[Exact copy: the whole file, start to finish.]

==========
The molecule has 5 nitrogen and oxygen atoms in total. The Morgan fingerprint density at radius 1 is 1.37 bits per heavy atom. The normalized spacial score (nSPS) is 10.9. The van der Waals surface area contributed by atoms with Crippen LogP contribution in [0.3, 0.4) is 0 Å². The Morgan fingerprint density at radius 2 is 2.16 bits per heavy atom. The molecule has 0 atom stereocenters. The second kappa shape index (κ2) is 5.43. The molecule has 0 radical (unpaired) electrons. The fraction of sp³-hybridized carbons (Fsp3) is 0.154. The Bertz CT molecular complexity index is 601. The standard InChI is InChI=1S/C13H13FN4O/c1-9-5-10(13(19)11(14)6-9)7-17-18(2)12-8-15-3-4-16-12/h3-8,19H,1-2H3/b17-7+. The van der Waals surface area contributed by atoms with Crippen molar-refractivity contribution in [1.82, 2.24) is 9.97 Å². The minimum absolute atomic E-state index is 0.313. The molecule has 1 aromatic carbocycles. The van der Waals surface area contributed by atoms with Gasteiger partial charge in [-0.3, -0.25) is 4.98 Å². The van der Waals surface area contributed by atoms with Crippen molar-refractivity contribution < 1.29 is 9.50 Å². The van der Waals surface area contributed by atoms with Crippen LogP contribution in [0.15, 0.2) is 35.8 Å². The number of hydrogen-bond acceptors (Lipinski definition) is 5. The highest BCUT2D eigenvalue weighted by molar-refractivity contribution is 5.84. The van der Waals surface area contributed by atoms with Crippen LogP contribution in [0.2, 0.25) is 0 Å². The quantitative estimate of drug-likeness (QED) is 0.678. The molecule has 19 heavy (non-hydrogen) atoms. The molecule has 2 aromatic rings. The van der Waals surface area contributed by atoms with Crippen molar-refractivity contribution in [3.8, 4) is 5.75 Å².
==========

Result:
The molecule has 5 nitrogen and oxygen atoms in total. The Morgan fingerprint density at radius 1 is 1.37 bits per heavy atom. The normalized spacial score (nSPS) is 10.9. The van der Waals surface area contributed by atoms with Crippen LogP contribution in [0.3, 0.4) is 0 Å². The Morgan fingerprint density at radius 2 is 2.16 bits per heavy atom. The molecule has 0 atom stereocenters. The second kappa shape index (κ2) is 5.43. The molecule has 0 radical (unpaired) electrons. The fraction of sp³-hybridized carbons (Fsp3) is 0.154. The Bertz CT molecular complexity index is 601. The standard InChI is InChI=1S/C13H13FN4O/c1-9-5-10(13(19)11(14)6-9)7-17-18(2)12-8-15-3-4-16-12/h3-8,19H,1-2H3/b17-7+. The van der Waals surface area contributed by atoms with Crippen molar-refractivity contribution in [1.82, 2.24) is 9.97 Å². The minimum absolute atomic E-state index is 0.313. The molecule has 1 aromatic carbocycles. The van der Waals surface area contributed by atoms with Gasteiger partial charge in [-0.3, -0.25) is 4.98 Å². The van der Waals surface area contributed by atoms with Crippen molar-refractivity contribution < 1.29 is 9.50 Å². The van der Waals surface area contributed by atoms with Crippen LogP contribution in [0.15, 0.2) is 35.8 Å². The number of hydrogen-bond acceptors (Lipinski definition) is 5. The highest BCUT2D eigenvalue weighted by molar-refractivity contribution is 5.84. The van der Waals surface area contributed by atoms with Crippen LogP contribution in [0.2, 0.25) is 0 Å². The quantitative estimate of drug-likeness (QED) is 0.678. The molecule has 19 heavy (non-hydrogen) atoms. The molecule has 2 aromatic rings. The van der Waals surface area contributed by atoms with Crippen molar-refractivity contribution in [3.8, 4) is 5.75 Å².